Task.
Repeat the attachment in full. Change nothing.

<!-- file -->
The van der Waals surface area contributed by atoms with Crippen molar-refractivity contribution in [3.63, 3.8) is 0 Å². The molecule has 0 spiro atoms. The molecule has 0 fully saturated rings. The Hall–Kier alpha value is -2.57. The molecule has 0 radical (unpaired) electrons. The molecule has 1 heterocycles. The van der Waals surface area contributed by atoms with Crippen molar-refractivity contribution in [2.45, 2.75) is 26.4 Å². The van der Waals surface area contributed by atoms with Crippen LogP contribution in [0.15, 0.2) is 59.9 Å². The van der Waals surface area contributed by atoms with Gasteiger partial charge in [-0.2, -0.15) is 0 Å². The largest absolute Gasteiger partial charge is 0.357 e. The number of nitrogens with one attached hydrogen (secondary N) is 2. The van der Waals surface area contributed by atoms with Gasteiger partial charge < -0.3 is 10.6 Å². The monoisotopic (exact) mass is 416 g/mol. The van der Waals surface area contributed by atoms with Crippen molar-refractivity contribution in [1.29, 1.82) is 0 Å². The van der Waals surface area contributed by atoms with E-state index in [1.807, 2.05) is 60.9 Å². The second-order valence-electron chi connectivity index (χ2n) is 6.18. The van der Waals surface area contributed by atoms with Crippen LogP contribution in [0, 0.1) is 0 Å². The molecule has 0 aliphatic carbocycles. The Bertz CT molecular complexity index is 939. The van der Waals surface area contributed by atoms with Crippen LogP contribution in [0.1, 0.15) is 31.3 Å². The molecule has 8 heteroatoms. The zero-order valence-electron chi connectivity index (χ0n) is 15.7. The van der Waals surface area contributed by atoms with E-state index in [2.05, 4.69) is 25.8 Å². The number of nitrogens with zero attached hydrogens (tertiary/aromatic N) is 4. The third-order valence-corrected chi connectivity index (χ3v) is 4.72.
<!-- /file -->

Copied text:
The van der Waals surface area contributed by atoms with Crippen molar-refractivity contribution in [3.63, 3.8) is 0 Å². The molecule has 0 spiro atoms. The molecule has 0 fully saturated rings. The Hall–Kier alpha value is -2.57. The molecule has 0 radical (unpaired) electrons. The molecule has 1 heterocycles. The van der Waals surface area contributed by atoms with Crippen molar-refractivity contribution in [2.45, 2.75) is 26.4 Å². The van der Waals surface area contributed by atoms with Crippen LogP contribution in [0.15, 0.2) is 59.9 Å². The van der Waals surface area contributed by atoms with Gasteiger partial charge in [-0.2, -0.15) is 0 Å². The largest absolute Gasteiger partial charge is 0.357 e. The number of nitrogens with one attached hydrogen (secondary N) is 2. The van der Waals surface area contributed by atoms with Gasteiger partial charge < -0.3 is 10.6 Å². The monoisotopic (exact) mass is 416 g/mol. The van der Waals surface area contributed by atoms with Crippen molar-refractivity contribution in [1.29, 1.82) is 0 Å². The van der Waals surface area contributed by atoms with E-state index in [1.807, 2.05) is 60.9 Å². The second-order valence-electron chi connectivity index (χ2n) is 6.18. The van der Waals surface area contributed by atoms with Crippen LogP contribution in [0, 0.1) is 0 Å². The molecule has 0 aliphatic carbocycles. The Bertz CT molecular complexity index is 939. The van der Waals surface area contributed by atoms with Crippen LogP contribution in [0.1, 0.15) is 31.3 Å². The molecule has 8 heteroatoms. The zero-order valence-electron chi connectivity index (χ0n) is 15.7. The van der Waals surface area contributed by atoms with E-state index in [2.05, 4.69) is 25.8 Å². The number of nitrogens with zero attached hydrogens (tertiary/aromatic N) is 4. The third-order valence-corrected chi connectivity index (χ3v) is 4.72.